Saturday, September 29, 2012

The Hole In My Back Yard by Kenneth R. Lewis

Ken Lewis lives with his wife JaNell, and their dog Chewie, in a small town in southern Oregon where he is the chief of police. His first novel, Little Blue Wales, won the Public Safety Writers Association 2010 First Grand Prize for fiction. His second book, The Sparrow’s Blade, won an Eric Hoffer Award for commercial fiction in 2012. He is currently at work on his third novel, The Helical Vane. After their Black Lab Sally died on October 17, 2011, Chewie mysteriously appeared in the street in front of the police department twenty-three days later, and was turned in by a citizen as a lost dog. After several weeks passed and Chewie had still not been claimed, despite notifying County Animal Control, posting flyers around town with his picture on them, and putting him on Facebook, the Lewis’adopted him. To this day, they remain certain that Sally is responsible for bringing Chewie into their lives.



The Hole in My Back Yard
Kenneth R. Lewis

            There is a hole in my back yard at one corner of our house that I have watched for almost a year now as if it were some living thing. At one time, it was all fertilized, lush grass, until Sally, for some inexplicable reason, took a liking to it last summer—the last summer of her life—and made it her special place, wearing the grass away to an elongated oval of stunted green roots and slick mud.


            In the last autumn of Sally’s life, I would sometimes let her out the dining room slider in the morning before I went to work and she would refuse to come back inside, and when I would come home for lunch I would find her curled into a ball on the grass at that corner of the house in our back yard. Unwilling to try and stand any longer with dysplastic hips that had finally crumbled away to nothing despite nearly five thousand dollars worth of surgeries, or to drag herself with her two front paws across the patio bricks to the slider where I would try and lift her from behind, and she would sometimes cry out in pain. When my wife was at home, she was the lifter, and I was the procrastinator, the shirker, the stubborn doubter that Sally was ever going to die, and that there would ever come a day when she would no longer be with us in our house, and in our lives. So instead, I would sit down beside Sally in the grass and stroke her broad black head, ruffling the loose folds of fur around her neck until dust rose from the coarse hairs, and was carried away in the warmth of the waning autumn sun. When I came home from work at five she would still be there, in that exact same spot, and so would my guilt.


            Sally was four when we got her, and twelve when she died, so we only had her for eight years, even though we had unknowingly lived in the same small Oregon coastal town for two years that she did before my wife and I left that town (the same difficult community that inspired Little Blue Whales) and moved inland, across the mountains. Two years later, in February, we had returned to the coast so I could attend a writer’s conference at Gold Beach, OR where I had won an award for the work‑in‑progress manuscript of Little Blue Whales, and where Sally was also in residence—at the local county animal shelter, up for adoption. She had been there since December after her family had left here there, bound for new jobs in Texas. During a lull in the conference activities, we went to the animal shelter to “just look around,” and somehow walked back out to our car in the parking lot with an underweight female black Labrador Retriever named Sally who smelled horrible, and who had a bad case of kennel cough.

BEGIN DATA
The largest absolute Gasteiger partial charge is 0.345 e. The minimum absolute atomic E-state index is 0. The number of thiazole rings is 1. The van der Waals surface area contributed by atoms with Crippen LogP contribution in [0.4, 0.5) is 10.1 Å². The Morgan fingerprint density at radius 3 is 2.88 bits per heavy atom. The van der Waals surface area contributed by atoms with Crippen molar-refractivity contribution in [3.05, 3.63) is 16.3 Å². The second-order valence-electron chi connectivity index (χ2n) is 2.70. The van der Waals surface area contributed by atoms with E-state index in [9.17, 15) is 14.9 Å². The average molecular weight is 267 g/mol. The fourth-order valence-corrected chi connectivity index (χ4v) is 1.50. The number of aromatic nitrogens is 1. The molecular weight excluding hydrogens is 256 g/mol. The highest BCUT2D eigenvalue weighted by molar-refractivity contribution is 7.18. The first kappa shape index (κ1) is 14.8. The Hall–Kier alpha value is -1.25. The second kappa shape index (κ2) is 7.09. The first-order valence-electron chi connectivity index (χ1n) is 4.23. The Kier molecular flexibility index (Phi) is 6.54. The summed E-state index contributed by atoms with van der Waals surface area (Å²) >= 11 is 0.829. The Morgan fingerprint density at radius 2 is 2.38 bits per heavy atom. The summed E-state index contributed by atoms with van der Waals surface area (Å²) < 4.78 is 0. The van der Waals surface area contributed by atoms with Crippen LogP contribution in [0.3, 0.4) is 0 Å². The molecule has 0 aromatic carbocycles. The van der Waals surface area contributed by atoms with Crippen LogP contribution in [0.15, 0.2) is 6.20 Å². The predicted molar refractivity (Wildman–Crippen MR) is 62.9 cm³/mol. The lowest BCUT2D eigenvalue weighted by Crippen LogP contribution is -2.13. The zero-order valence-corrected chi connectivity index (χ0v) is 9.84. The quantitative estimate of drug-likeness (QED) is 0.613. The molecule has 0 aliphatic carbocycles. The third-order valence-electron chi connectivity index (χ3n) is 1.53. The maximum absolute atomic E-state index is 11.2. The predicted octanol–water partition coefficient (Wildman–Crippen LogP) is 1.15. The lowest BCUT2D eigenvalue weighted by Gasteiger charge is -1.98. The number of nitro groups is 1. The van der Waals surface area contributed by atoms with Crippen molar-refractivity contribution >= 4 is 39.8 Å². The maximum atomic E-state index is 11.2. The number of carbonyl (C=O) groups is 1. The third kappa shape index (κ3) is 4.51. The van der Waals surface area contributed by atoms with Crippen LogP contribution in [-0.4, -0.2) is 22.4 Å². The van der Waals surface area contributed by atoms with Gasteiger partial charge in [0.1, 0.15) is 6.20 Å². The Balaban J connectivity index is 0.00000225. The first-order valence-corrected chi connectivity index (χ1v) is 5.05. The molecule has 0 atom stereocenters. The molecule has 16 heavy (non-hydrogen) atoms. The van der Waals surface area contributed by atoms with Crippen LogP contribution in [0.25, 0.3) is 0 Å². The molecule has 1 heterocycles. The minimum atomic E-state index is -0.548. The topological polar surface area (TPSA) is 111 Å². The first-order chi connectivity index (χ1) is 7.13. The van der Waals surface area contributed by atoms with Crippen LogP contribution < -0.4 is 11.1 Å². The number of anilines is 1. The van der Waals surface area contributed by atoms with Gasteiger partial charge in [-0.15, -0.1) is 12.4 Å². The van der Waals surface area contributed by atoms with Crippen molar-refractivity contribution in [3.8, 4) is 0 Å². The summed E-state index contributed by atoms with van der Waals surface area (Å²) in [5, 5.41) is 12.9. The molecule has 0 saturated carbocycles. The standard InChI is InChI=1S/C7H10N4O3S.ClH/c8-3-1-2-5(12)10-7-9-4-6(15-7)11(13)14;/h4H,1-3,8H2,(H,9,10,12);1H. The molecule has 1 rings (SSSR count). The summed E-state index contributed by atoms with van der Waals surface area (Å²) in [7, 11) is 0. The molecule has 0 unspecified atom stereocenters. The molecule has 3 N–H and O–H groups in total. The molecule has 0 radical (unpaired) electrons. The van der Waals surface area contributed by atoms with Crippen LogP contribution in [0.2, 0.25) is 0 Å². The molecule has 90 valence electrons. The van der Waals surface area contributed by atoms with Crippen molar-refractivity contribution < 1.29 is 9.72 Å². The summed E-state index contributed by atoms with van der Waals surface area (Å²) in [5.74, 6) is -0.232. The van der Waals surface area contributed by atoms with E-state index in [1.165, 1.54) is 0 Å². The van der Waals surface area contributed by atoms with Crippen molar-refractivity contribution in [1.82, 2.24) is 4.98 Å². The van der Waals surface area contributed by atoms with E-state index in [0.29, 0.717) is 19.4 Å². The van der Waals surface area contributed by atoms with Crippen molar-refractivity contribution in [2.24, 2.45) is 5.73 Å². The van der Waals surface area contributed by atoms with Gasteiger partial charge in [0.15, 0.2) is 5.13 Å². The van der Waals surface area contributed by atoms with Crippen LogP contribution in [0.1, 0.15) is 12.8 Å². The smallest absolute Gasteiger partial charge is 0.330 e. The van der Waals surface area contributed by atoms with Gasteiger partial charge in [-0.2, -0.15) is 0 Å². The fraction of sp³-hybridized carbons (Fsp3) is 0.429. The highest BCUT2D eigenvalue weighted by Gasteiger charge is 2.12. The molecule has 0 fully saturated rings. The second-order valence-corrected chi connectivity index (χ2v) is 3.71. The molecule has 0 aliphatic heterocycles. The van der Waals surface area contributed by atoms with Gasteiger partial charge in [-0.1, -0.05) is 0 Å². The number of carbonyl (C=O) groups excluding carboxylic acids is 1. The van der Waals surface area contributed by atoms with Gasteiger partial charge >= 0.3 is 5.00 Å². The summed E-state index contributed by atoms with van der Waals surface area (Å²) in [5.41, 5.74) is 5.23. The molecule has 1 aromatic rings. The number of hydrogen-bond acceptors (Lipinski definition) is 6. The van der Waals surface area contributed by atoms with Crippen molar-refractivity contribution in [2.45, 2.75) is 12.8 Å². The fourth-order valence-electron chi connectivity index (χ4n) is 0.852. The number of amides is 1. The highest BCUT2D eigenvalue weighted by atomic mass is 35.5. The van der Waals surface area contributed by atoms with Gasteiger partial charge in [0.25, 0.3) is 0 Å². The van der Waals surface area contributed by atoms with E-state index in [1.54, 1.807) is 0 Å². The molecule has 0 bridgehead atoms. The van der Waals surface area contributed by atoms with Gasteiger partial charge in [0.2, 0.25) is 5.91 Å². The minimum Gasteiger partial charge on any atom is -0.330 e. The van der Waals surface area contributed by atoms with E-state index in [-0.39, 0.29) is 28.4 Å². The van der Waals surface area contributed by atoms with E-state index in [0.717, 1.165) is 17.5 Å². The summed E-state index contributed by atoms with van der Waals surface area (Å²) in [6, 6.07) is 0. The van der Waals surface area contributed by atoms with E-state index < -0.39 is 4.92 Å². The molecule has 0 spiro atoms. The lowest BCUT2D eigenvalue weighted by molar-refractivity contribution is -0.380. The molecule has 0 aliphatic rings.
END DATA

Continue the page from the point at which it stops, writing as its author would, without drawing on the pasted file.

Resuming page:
We snuck Sally into our “no pets” motel room for the night, and after we ran a shower, and pushed and pulled her under the stream of warm water, lathering her up with bottle after tiny bottle of motel shampoo, torrents of rusty-red water ran from her coat like blood. When most of the kennel filth had been washed away, and she began to smell a whole lot better, my wife announced that she would now be named “Nikki.” I took a long look into the dog’s soulful brown eyes, and I could see that she had already had quite a life, that she was established, and possibly very set in her ways. “No,” I told my wife. “Her name is Sally. She’s no Nikki.” It was probably the only time I was ever singly right about Sally, because everything that happened after that point with her defied, and exceeded, both of our expectations and imagination. Sally turned out to be a very special dog.


            The first night we brought her home to our four-bedroom “no pets” duplex rental, Sally awoke in the middle of the night, went downstairs to the kitchen, and snatched a loaf of banana bread wrapped in aluminum foil that was on the kitchen counter. The next morning when we got up, the kitchen, and part of the living room, looked like it had been the scene of a rocket attack, with tiny bits of aluminum foil shrapnel everywhere. We took her to the vet, got her shots and her dog license, and treated her kennel cough. In a year, she went from being a 67-pound weakling to a strapping, 109 pound Lab that resembled a small black bear when my wife took her on their nightly walks, and which probably accounted for their lack of ever being accosted on the street during all those years. Sally just looked dangerous, and I have no doubt in my mind that if someone or something had ever attacked my wife, Sally would have put a quick end to it, or died trying. However, other than hating (and chronically chasing) cats, and not being particularly fond of other dogs, either, Sally was a sweetheart who loved all people, and everyone who met Sally loved her right back.